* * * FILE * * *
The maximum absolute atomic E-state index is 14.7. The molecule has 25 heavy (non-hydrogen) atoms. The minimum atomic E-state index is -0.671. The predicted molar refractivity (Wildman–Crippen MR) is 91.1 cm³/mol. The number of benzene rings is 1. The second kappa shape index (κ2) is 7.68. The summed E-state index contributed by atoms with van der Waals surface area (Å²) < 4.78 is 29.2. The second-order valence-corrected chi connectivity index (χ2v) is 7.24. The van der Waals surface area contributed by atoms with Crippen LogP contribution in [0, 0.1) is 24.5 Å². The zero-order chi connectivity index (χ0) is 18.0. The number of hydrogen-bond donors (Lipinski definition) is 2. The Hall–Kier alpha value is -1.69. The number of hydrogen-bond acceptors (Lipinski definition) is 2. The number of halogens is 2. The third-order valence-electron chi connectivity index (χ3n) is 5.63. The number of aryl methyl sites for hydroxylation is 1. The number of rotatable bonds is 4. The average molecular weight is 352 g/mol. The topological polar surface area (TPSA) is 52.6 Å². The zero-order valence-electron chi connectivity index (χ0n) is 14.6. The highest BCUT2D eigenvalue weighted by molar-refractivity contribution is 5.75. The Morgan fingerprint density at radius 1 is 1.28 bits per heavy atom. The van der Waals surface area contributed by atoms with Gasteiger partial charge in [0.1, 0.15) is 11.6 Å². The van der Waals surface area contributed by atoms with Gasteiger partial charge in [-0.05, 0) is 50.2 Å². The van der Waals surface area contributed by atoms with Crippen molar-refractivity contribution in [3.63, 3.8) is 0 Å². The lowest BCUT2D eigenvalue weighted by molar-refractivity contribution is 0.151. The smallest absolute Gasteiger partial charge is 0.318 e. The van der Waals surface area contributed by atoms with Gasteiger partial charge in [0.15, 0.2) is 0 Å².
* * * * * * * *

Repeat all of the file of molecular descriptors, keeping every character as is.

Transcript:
The maximum absolute atomic E-state index is 14.7. The molecule has 25 heavy (non-hydrogen) atoms. The minimum atomic E-state index is -0.671. The predicted molar refractivity (Wildman–Crippen MR) is 91.1 cm³/mol. The number of benzene rings is 1. The second kappa shape index (κ2) is 7.68. The summed E-state index contributed by atoms with van der Waals surface area (Å²) < 4.78 is 29.2. The second-order valence-corrected chi connectivity index (χ2v) is 7.24. The van der Waals surface area contributed by atoms with Crippen LogP contribution in [0, 0.1) is 24.5 Å². The zero-order chi connectivity index (χ0) is 18.0. The number of hydrogen-bond donors (Lipinski definition) is 2. The Hall–Kier alpha value is -1.69. The number of hydrogen-bond acceptors (Lipinski definition) is 2. The number of halogens is 2. The third-order valence-electron chi connectivity index (χ3n) is 5.63. The number of aryl methyl sites for hydroxylation is 1. The number of rotatable bonds is 4. The average molecular weight is 352 g/mol. The topological polar surface area (TPSA) is 52.6 Å². The zero-order valence-electron chi connectivity index (χ0n) is 14.6. The highest BCUT2D eigenvalue weighted by molar-refractivity contribution is 5.75. The Morgan fingerprint density at radius 1 is 1.28 bits per heavy atom. The van der Waals surface area contributed by atoms with Gasteiger partial charge in [0.1, 0.15) is 11.6 Å². The van der Waals surface area contributed by atoms with Gasteiger partial charge in [-0.05, 0) is 50.2 Å². The van der Waals surface area contributed by atoms with Crippen molar-refractivity contribution in [3.63, 3.8) is 0 Å². The lowest BCUT2D eigenvalue weighted by molar-refractivity contribution is 0.151. The smallest absolute Gasteiger partial charge is 0.318 e. The van der Waals surface area contributed by atoms with Gasteiger partial charge in [0.15, 0.2) is 0 Å².